Mr. HIMES. Mr. Speaker, after years of aspiration and planning, after too many families bankrupted and too many lives lost, this House stands ready to do something both great and necessary. We will soon join every other civilized nation on this planet in offering each and every citizen decent, affordable health care.
For me, a new Member of this body, it has been an incredible exercise in democracy. I participated in more than 60 town hall meetings, visits with doctors, nurses, patients, and listened to advocates with every conceivable point of view. Almost everyone agrees that we must do something and do something bold.
Too many Americans know the fear that losing a job means losing access to doctors and to lifesaving drugs. Too many Americans have watched as illness or injury has driven their family into bankruptcy. Too many small businesses, nonprofits, and small town mayors have seen their budgets wrecked by exploding costs of health care insurance.
Mr. Speaker, several weeks ago in the city of Bridgeport, I met Marta, who lost her job of 23 years and is currently relying on her COBRA coverage to pay for the management of her diabetes. She is terrified. Her COBRA will end soon, and she has been refused private coverage time and time again.
I've also gotten to know a young man named Eugene who makes his living laying bricks. He can only work during the warm weather construction months when he has good coverage through his union, but in the wintertime when he can't work, he joins Marta in the ranks of the fearful. He prays that nothing happens. He asked me, "Even the phone company has rollover minutes. Why not our insurance plans?''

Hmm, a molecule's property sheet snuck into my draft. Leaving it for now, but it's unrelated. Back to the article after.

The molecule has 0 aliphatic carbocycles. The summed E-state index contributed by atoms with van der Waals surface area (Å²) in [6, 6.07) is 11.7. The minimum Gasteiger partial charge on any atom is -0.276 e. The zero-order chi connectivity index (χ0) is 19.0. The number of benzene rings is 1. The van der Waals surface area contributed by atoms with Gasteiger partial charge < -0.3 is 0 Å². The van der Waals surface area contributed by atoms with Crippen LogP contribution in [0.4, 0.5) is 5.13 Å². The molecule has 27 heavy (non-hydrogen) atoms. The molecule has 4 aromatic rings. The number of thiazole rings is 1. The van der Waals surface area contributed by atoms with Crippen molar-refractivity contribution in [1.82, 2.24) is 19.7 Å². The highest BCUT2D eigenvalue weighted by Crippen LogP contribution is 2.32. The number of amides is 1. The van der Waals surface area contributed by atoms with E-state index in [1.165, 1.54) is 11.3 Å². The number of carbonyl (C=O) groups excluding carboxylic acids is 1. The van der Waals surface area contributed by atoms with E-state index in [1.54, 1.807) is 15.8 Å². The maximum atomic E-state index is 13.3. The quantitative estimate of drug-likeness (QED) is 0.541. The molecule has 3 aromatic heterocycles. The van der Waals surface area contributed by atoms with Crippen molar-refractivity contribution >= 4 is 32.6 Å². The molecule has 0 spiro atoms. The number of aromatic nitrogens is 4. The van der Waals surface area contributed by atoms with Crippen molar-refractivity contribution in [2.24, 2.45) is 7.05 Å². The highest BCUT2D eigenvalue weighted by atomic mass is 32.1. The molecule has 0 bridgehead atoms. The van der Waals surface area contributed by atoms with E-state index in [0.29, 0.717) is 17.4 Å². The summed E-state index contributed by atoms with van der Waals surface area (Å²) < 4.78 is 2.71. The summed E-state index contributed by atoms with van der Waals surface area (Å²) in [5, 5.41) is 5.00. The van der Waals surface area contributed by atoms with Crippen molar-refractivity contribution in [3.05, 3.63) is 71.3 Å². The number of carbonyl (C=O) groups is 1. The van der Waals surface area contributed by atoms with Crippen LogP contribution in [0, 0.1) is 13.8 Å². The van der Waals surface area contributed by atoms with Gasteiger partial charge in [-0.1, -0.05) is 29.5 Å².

When this House passes the Affordable Health Care for America Act, no American will ever be denied coverage because they have a preexisting condition. When this bill passes, we will begin to close the Medicare doughnut hole so that no senior will have to choose between their prescription and buying food. When this bill passes, our small businesses, our nonprofits, and our mayors will no longer watch as exploding health care costs wreck their budgets.
Is the bill perfect? No. But in this of all things, we cannot let the perfect be the enemy of the good. There is too much at stake--the lives of those who die because they can't see a doctor, the peace of mind of millions of Americans who know that bankruptcy is one illness away, the moral standing of this great Nation that has fallen too short for too long in keeping its people healthy.
Mr. Speaker, now is the time. Mr. Speaker, "yes'' is the answer. I join my colleagues in urging that tomorrow we make history.